The Rising Level of Concern about the Rural Hospitals Gains Traction

There appears to be a general lack of awareness concerning the value rural hospitals bring to a community.

Over the upcoming weeks I will be spending time reporting on rural hospitals. My reporting will include critical access hospitals of which two of them I am associated with.

For me it has been quite a learning curve when compared to short term acute care hospitals. Many times, there is a lack of knowledge of the value that rural hospitals bring to people in those areas.

A few known statistics: The rural population has changed in the past 10 years; the 60 million U.S. residents living in rural areas in 2020 made up 17.9 percent of the U.S. population. A typical rural county contained less than 10 percent of the population of a typical urban county in 2020—23,000 people compared with 245,000.

Residents who live in smaller and more isolated rural settings often face greater difficulties accessing provisions and services or commuting to work, including access to quality healthcare in their local communities. The COVID-19 pandemic had significant widespread negative consequences to these vulnerable areas.

Rural hospitals have been and will always be a critical part of the nation’s health care delivery system.  In addition, in many cases, the small rural hospital is not just the sole provider of hospital services in its community, it is the sole or primary source of all healthcare services in that community and may even be one of the largest employers of that area.

According to the American Hospital Association, (AHA), there are 6,093 hospitals in the United States, of which 1,796 are considered rural hospitals. Rural hospitals are an integral part of the healthcare system with significant contributions to overall community well-being. Rural hospitals provide services across the continuum of care from primary care to long-term care, yet a couple of the challenges that they face are attracting quality physicians to set up a practice in their area, the lack of many services and specialties patients may require, and the lack of financial sustainability of patients without insurance, especially during this time of inflation, hence non-compensated care.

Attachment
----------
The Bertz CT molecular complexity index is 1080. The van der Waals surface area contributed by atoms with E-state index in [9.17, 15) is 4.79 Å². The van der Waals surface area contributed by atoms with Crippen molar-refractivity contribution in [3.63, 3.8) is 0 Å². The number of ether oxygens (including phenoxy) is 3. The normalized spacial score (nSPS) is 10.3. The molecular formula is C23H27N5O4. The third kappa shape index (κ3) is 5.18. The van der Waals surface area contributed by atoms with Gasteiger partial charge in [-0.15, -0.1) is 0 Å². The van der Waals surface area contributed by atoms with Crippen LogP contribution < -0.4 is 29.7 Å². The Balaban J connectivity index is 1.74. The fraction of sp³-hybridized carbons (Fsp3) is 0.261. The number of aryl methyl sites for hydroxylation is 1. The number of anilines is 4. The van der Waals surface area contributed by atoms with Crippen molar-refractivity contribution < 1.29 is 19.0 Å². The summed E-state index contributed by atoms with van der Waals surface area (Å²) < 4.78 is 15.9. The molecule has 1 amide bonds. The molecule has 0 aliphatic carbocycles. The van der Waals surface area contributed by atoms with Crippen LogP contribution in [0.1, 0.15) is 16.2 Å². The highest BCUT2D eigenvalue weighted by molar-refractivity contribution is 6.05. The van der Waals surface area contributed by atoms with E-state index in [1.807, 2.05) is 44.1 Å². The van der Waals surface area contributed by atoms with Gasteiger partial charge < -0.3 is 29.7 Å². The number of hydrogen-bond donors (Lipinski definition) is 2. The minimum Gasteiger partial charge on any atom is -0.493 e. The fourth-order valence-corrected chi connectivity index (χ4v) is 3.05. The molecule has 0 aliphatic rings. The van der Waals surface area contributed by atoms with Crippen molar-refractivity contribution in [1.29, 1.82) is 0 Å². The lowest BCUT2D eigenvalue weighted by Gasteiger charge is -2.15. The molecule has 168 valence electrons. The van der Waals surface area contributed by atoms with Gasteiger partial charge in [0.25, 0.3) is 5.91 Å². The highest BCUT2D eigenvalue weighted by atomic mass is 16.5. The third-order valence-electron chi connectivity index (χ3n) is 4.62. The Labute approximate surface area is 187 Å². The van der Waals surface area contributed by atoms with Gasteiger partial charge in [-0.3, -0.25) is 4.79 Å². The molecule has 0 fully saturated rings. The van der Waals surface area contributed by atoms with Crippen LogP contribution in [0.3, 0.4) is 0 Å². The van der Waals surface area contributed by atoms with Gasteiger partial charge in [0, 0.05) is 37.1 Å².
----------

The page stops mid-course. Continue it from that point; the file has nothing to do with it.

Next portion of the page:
Recent years, however, have presented challenges for rural hospitals. Factors such as low reimbursement rates, increased regulation, reduced patient volumes, and uncompensated care have caused many rural hospitals to struggle financially. Some more staggering statistics:

There have been 183 rural hospital closures since January 2005, Of that number, 99 were complete closures and 84 were converted closures. Some of the challenges that we will get into in future presentations are the low patient volumes, geographic isolation, and attracting and retaining a sufficient workforce.

In addition, rural hospitals and health systems often lack access to capital that helps fund development of new models of care, and they are often more susceptible to the effects of economic changes or downturns in their communities.  

In summary, rural providers across the nation, indeed, do care for and lift up their communities every single day. They are truly indispensable to the patients they serve, and we must continue to work together with our rural partners to advance health in America. 

Stay tuned for future reporting.

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John Zelem, MD, FACS

John Zelem, MD, is principal owner and chief executive officer of Streamline Solutions Consulting, Inc. providing technology-enabled, expert physician advisor services. A board-certified general surgeon with more than 26 years of clinical experience, Dr. Zelem managed quality assessment and improvement as a former executive medical director in the past. He developed expertise in compliance, contracts and regulations, utilization review, case management, client relations, physician advisor programs, and physician education. Dr. Zelem is a member of the RACmonitor editorial board.

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